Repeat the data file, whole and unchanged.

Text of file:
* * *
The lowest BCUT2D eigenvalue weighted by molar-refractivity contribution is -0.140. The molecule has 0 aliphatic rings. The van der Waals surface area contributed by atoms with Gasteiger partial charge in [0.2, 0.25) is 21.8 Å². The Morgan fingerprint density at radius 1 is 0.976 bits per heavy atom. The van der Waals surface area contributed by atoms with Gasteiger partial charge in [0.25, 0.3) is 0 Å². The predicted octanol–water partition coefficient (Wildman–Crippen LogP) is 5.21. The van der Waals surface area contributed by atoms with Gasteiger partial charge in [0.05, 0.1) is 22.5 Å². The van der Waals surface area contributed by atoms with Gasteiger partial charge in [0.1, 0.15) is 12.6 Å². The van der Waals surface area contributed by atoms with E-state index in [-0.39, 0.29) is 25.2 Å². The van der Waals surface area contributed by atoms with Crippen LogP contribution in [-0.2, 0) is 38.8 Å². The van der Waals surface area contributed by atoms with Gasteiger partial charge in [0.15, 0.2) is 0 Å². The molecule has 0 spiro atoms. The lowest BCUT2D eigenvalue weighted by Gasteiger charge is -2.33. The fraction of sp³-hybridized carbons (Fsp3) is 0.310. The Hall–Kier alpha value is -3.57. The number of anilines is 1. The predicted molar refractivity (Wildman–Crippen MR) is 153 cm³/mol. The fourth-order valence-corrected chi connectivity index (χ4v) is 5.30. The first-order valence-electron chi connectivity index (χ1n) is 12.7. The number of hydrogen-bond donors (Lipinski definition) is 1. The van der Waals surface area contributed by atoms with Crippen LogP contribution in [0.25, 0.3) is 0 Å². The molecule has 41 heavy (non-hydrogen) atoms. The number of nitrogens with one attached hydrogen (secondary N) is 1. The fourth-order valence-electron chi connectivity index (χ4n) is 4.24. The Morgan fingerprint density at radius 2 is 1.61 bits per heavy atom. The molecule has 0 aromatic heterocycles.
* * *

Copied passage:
The lowest BCUT2D eigenvalue weighted by molar-refractivity contribution is -0.140. The molecule has 0 aliphatic rings. The van der Waals surface area contributed by atoms with Gasteiger partial charge in [0.2, 0.25) is 21.8 Å². The Morgan fingerprint density at radius 1 is 0.976 bits per heavy atom. The van der Waals surface area contributed by atoms with Gasteiger partial charge in [0.25, 0.3) is 0 Å². The predicted octanol–water partition coefficient (Wildman–Crippen LogP) is 5.21. The van der Waals surface area contributed by atoms with Gasteiger partial charge in [0.05, 0.1) is 22.5 Å². The van der Waals surface area contributed by atoms with Gasteiger partial charge in [0.1, 0.15) is 12.6 Å². The van der Waals surface area contributed by atoms with E-state index in [-0.39, 0.29) is 25.2 Å². The van der Waals surface area contributed by atoms with Crippen LogP contribution in [-0.2, 0) is 38.8 Å². The van der Waals surface area contributed by atoms with Gasteiger partial charge in [0.15, 0.2) is 0 Å². The molecule has 0 spiro atoms. The lowest BCUT2D eigenvalue weighted by Gasteiger charge is -2.33. The fraction of sp³-hybridized carbons (Fsp3) is 0.310. The Hall–Kier alpha value is -3.57. The number of anilines is 1. The predicted molar refractivity (Wildman–Crippen MR) is 153 cm³/mol. The fourth-order valence-corrected chi connectivity index (χ4v) is 5.30. The first-order valence-electron chi connectivity index (χ1n) is 12.7. The number of hydrogen-bond donors (Lipinski definition) is 1. The van der Waals surface area contributed by atoms with Crippen LogP contribution in [0.25, 0.3) is 0 Å². The molecule has 41 heavy (non-hydrogen) atoms. The number of nitrogens with one attached hydrogen (secondary N) is 1. The fourth-order valence-electron chi connectivity index (χ4n) is 4.24. The Morgan fingerprint density at radius 2 is 1.61 bits per heavy atom. The molecule has 0 aromatic heterocycles.